More uses of electromagnetic waves


We cannot see ultraviolet light but it can have hazardous effects on the human body. Ultraviolet light in sunlight can cause the skin to tan or burn. Fluorescent substances are used in energy-efficient lamps - they absorb ultraviolet light produced inside the lamp, and re-emit the energy as visible light.

Electromagnetic waves in medicine

Changes in atoms and their nuclei can cause electromagnetic waves to be generated or absorbed. Gamma rays are produced by changes in the nucleus of an atom. They are a form of nuclear radiation. High energy waves such as X-rays and gamma rays are transmitted through body tissues with very little absorption. This makes them ideal for internal imaging. X-rays are absorbed by dense structures like bones, which is why X-ray photos are used to help identify broken bones.

Ionising radiation

Ultraviolet waves, X-rays and gamma rays are types of ionising radiation. They can add or remove electrons from molecules, producing electrically charged ions. Ionisation can have hazardous effects on the body:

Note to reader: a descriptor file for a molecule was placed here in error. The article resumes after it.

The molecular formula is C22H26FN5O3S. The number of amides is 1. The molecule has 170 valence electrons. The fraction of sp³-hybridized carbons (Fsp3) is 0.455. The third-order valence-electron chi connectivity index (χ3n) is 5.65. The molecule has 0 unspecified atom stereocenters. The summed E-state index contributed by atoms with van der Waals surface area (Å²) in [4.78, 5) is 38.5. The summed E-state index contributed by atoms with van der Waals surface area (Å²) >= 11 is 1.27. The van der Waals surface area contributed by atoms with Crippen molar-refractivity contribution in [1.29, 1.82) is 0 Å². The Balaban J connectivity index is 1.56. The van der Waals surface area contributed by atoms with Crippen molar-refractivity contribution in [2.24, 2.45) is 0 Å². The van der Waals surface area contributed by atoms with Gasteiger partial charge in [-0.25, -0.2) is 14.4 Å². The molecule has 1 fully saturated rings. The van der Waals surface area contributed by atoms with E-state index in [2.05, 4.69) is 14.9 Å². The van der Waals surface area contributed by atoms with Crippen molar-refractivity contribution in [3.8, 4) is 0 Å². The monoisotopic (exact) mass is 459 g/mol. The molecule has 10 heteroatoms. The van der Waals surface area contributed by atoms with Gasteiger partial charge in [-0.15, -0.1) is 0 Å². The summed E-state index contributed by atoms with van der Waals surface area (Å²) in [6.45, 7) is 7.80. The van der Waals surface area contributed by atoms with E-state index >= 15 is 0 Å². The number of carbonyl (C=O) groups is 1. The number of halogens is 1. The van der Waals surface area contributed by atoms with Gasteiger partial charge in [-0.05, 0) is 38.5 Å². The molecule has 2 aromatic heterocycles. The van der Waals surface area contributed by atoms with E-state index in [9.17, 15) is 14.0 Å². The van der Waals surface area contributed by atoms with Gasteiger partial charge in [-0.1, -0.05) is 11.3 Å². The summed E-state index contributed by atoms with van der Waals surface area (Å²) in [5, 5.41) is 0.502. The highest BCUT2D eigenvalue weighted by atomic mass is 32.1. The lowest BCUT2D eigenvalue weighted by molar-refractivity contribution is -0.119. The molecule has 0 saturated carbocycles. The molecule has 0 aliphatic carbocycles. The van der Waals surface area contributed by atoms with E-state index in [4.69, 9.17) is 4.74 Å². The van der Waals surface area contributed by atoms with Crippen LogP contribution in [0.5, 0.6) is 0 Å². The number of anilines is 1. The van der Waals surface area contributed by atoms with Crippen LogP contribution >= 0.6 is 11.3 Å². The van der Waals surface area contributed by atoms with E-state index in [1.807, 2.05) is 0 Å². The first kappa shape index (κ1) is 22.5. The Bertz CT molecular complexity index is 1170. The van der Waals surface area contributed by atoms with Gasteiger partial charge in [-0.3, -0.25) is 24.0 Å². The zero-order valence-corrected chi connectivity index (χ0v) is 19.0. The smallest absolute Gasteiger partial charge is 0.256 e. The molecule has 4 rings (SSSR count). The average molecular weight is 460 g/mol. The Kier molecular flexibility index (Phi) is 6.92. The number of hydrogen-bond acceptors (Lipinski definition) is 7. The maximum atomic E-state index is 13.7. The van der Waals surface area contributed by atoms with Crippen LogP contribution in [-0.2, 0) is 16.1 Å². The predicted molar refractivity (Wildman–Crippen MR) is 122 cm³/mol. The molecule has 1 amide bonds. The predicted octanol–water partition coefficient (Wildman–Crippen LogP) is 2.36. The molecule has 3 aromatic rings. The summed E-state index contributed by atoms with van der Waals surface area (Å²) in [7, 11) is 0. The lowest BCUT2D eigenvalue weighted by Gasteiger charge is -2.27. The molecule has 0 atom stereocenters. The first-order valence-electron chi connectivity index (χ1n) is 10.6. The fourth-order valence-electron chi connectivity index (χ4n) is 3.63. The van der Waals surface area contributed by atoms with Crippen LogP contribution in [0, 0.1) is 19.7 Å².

• ultraviolet waves can cause skin to age prematurely and increase the risk of skin cancer
  • x-rays and gamma rays can cause the mutation of genes, which can lead to cancer

Radiation dose

Radiation dose is a measure of the risk of harm caused by exposing the body to ionising radiation. Radiation dose is measured in Sieverts (Sv). As radiation dose figures are generally small, they are usually given in millisieverts (mSv):

1000 mSv = 1 Sv

Background radiation is all around us, all the time. Sources include:

  • radioactive rocks in the Earth's crust
  • cosmic rays from space
  • man-made sources such as nuclear weapons fallout and nuclear accidents

The level of background radiation and dose are affected by factors such as the jobs that people do and the places where people live.


The yearly limit for the radiation dose to the whole body of a worker is 20 mSv. Give this value in Sv.

20 mSv = 20 ÷ 1000 = 0.02 Sv

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